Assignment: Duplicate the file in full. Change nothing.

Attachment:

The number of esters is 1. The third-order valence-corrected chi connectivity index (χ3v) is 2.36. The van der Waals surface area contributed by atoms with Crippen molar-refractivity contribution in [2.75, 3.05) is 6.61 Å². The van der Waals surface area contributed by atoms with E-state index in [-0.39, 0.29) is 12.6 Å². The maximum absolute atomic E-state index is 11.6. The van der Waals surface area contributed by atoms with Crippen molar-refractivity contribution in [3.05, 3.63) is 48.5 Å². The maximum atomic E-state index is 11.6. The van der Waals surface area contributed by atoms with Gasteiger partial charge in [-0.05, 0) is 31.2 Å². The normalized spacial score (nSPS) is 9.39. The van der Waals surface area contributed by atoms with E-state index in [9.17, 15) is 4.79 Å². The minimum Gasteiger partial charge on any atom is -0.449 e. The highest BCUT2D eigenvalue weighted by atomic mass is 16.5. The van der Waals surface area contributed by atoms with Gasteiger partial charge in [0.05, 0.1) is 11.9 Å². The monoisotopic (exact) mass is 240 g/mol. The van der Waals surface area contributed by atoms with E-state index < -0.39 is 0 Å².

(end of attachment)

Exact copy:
The number of esters is 1. The third-order valence-corrected chi connectivity index (χ3v) is 2.36. The van der Waals surface area contributed by atoms with Crippen molar-refractivity contribution in [2.75, 3.05) is 6.61 Å². The van der Waals surface area contributed by atoms with E-state index in [-0.39, 0.29) is 12.6 Å². The maximum absolute atomic E-state index is 11.6. The van der Waals surface area contributed by atoms with Crippen molar-refractivity contribution in [3.05, 3.63) is 48.5 Å². The maximum atomic E-state index is 11.6. The van der Waals surface area contributed by atoms with Gasteiger partial charge in [-0.05, 0) is 31.2 Å². The normalized spacial score (nSPS) is 9.39. The van der Waals surface area contributed by atoms with E-state index in [9.17, 15) is 4.79 Å². The minimum Gasteiger partial charge on any atom is -0.449 e. The highest BCUT2D eigenvalue weighted by atomic mass is 16.5. The van der Waals surface area contributed by atoms with Gasteiger partial charge in [0.05, 0.1) is 11.9 Å². The monoisotopic (exact) mass is 240 g/mol. The van der Waals surface area contributed by atoms with E-state index < -0.39 is 0 Å².